Search For An Opening
Once you have compiled your list, it is time to search for an opening. I typically start with firm websites (career pages) and profession-based job boards such as:
• FPA Job Board
• NAPFA Career Opportunities
• CFP Board Career Center
• New Planner Recruiting
• ECG Resources
• Simply Paraplanner
The opportunities on these pages are likely going to be financial planning focused and present the most relevant results.
I then search LinkedIn, Google, and websites such as Indeed to find as many potential opportunities as is possible. It is important to note that these types of searches take a bit more work. For example, if you search for “Financial Planning,” you may find the results include pages of opportunities under the heading “Financial Planning & Analysis,” which is likely outside the parameters of which you are interested.
When you find an opportunity that interests you, apply! Be sure that you have updated your resume and take the time to answer any questions they may ask prospective candidates to respond to as part of the initial application. Once you have submitted your application, allow the firm a couple of days to respond.
Keep in mind that many firms are quite busy (especially now). If you do not hear back within a week, respectfully follow up with an email or call to ensure they received your application.
If opportunities seem scarce or you are simply interested to meet more firms, you might consider informational interviews. Go back to your list and reach out to firms which you would like to learn more about and ask if they are open to speaking with you.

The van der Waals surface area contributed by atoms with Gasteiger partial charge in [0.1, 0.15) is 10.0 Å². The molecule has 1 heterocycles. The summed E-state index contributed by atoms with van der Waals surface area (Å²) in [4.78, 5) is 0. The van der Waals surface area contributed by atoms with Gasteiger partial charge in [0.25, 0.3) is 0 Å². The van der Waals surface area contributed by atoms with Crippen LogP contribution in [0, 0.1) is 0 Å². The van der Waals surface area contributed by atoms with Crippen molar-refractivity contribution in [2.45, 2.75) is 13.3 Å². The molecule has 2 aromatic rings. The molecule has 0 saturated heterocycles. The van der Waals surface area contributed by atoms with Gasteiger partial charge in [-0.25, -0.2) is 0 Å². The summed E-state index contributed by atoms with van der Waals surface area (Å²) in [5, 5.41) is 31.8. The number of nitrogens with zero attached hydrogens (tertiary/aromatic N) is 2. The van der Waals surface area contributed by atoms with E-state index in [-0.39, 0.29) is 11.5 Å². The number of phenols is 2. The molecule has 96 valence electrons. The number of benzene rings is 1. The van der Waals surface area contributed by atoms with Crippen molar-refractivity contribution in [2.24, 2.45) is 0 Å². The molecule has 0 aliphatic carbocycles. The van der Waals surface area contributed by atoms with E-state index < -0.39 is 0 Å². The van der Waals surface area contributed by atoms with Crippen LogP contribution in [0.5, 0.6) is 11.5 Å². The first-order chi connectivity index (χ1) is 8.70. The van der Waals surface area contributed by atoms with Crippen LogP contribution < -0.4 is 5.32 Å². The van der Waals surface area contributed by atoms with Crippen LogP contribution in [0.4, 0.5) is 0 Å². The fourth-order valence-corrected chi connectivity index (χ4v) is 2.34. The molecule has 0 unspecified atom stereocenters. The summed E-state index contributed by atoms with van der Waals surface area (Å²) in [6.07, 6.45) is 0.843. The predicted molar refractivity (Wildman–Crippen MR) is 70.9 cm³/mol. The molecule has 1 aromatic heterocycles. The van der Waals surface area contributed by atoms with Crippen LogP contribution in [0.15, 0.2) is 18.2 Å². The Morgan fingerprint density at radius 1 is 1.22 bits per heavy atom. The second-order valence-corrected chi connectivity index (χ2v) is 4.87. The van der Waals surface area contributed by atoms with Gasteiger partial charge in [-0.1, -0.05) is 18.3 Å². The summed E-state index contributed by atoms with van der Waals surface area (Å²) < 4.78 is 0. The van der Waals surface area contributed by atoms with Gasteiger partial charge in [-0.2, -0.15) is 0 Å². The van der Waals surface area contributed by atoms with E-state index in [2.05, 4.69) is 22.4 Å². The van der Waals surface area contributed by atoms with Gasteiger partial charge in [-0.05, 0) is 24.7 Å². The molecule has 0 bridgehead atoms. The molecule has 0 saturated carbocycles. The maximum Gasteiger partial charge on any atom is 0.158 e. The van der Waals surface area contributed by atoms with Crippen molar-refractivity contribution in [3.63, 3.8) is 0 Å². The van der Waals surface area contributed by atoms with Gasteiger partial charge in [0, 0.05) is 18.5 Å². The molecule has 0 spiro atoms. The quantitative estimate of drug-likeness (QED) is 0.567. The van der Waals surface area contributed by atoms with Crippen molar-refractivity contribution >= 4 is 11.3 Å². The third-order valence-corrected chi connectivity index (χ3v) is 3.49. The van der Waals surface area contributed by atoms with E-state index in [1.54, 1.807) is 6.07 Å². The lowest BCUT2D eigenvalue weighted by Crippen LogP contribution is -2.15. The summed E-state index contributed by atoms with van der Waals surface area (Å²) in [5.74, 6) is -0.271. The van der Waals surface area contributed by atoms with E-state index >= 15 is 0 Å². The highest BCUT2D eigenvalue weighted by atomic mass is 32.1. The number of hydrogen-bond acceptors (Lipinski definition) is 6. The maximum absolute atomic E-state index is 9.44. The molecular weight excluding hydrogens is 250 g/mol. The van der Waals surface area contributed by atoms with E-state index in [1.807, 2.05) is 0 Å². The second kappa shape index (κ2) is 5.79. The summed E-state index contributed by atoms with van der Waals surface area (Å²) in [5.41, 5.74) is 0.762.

While they may not have an opportunity at the moment, the goal of an informational interview is to network with professional peers, learn more about their firm, and explore how they serve their clients. Your expectations for these discussions should be to remain curious, ask questions, and learn as much as you can.
Through the course of the conversation, you may find an opportunity to ask whether they know of any firms in the area who are hiring at the moment though, the main goal is to network.
Once you have a meeting scheduled, research as much as you can ahead of the conversation. Whether for a specific role or purely informational, preparation is key to a successful meeting. The following list will help you get started:
• The firm’s website
• The firm ADV (which can be found at https://adviserinfo.sec.gov/)
o A goldmine for great questions for you to ask
• LinkedIn profiles of those you expect to meet
• Any writing they have done or interviews they have participated in
o Blog posts, articles, features, etc.
Through this process, you will learn more about the firm structure, how they intend to serve their clients, as well as information about those who are interviewing you. This information allows you to instantly connect with the interviewer and demonstrate your commitment to a worthwhile conversation.
After your meeting, be sure to send a “thank you” note authentic to you (i.e. a hand-written note or simply an email to the individuals you met) thanking them for their time.
My hope is that the steps outlined here act as a starting point and provide you with one potential framework to strategize your search.
Regardless of how you approach your search, be patient with yourself and the process; unfortunately, there is no secret sauce to finding your next opportunity. In time, you will find the best next step that is aligned with who you are and what you need from your next career move. Good luck!
Originally from the Jersey Shore, Ian lives in Manhattan. A graduate of the Financial Planning program at Virginia Tech, he earned his CFP® in 2014 and has always operated as a fiduciary advisor for clients. He co-founded the Financial Planning Association’s (FPA) Student Chapter at Virginia Tech, which grew to be the largest student organization in the country in its first year.